The United States Secretary of State Antony Blinken has sanctioned Ukrainian oligarch and former governor Ihor Kolomoyskyy, who has business interests in the United States, over alleged corruption

“In his official capacity as a governor of Ukraine’s Dnipropetrovsk oblast from 2014 to 2015, Kolomoyskyy was involved in corrupt acts that undermined rule of law and the Ukrainian public’s faith in their government’s democratic institutions and public processes, including using his political influence and official power for his personal benefit,” Blinken said.

“While this designation is based on acts during his time in office, I also want to express concern about Kolomoyskyy’s current and ongoing efforts to undermine Ukraine’s democratic processes and institutions, which pose a serious threat to its future.”

The sanctions extend to his wife Iryna and two children, making them ineligible for entry into the United States.

Kolomoyskyy’s real estate management and investment firm, Optima Management Group, is also under investigation over allegations of fraud and money laundering.

The Justice Department has alleged that Kolomoisky and Gennadiy Boholiubov, who owned PrivatBank, one of the largest banks in the Ukraine, embezzled and defrauded the bank out of billions of dollars. In August the US filed two civil forfeiture complaints against two properties worth a combined US$70 million belonging to Kolomoisky and Gennadiy Boholiubov.

The two are accused of obtaining fraudulent loans and lines of credit from approximately 2008 through 2016, when the scheme was uncovered, and the bank was nationalized by the National Bank of Ukraine. The complaints allege that they laundered a portion of the criminal proceeds using an array of shell companies’ bank accounts, primarily at PrivatBank’s Cyprus branch, before they transferred the funds to the United States.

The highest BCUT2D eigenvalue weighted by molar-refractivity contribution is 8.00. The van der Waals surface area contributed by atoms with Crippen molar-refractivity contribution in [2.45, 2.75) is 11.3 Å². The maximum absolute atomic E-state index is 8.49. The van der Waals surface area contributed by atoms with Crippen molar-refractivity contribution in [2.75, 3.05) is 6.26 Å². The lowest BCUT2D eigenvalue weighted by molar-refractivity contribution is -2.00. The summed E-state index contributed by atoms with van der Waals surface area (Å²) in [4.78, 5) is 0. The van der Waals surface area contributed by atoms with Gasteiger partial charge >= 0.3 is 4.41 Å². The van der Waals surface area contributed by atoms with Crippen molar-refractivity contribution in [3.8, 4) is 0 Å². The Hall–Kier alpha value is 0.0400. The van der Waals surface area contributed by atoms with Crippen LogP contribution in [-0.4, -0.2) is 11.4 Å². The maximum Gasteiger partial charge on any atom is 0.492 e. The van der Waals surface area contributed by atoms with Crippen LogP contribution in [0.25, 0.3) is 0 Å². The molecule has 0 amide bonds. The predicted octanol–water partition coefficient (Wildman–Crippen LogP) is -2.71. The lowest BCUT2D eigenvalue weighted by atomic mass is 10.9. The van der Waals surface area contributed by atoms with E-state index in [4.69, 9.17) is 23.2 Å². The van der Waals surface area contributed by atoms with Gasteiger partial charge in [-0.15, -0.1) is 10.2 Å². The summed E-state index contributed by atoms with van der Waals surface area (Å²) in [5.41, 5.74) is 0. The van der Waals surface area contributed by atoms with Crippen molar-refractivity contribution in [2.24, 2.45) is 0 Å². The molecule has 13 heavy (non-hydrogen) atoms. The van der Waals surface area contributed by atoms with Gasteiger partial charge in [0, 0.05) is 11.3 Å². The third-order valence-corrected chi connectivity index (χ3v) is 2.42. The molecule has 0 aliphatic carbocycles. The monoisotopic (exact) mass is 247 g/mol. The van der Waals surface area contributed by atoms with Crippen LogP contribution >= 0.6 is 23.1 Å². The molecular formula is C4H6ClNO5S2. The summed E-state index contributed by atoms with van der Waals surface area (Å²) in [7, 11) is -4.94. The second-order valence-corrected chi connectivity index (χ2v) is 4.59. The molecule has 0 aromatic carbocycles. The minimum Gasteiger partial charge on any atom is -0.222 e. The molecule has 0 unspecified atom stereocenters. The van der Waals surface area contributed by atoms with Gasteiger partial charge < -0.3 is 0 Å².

Allegedly, the properties were part of the “hundreds of millions of dollars in real estate and businesses,” that were purchased throughout the US in an effort to launder a portion of the billions that the two siphoned from PrivatBank between approximately 2008 and 2016.

Separately, two other Ukrainians alleged to have provided money laundering services to online fraudsters have been extradited from the Czech Republic for trial in the US.

Viktor Vorontsov, 39, and Zlata Hanska Muzhuk, 40, deny a charge of conspiracy to launder funds.

According to the indictment, they were allegedly members of an international, organised network providing cash-out and money laundering services to cyber actors who used stolen bank login credentials to initiate fraudulent electronic funds’ transfers from victims’ bank accounts to ‘drop’ bank accounts created and controlled by the cash-out actors, the justice department said.

“For a fee, Muzhuk and Vorontsov provided a network of drop accounts and money mules to receive, transfer and conceal money derived from the fraudulent online transfers of funds,” it added.

The indictment alleges the conspiracy existed throughout 2017. The charge focuses on seven electronic funds transfers in October and November that year totalling almost $500,000 (€416,000).

The justice department says that during the FBI’s investigation, the Czech National Organised Crime Agency gathered evidence and arrested the pair February last year. Extradition requests were granted for Muzhuk in December and Vorontsov in January. They were transferred to FBI custody on 3 March and flown from Prague to Dallas, Texas.

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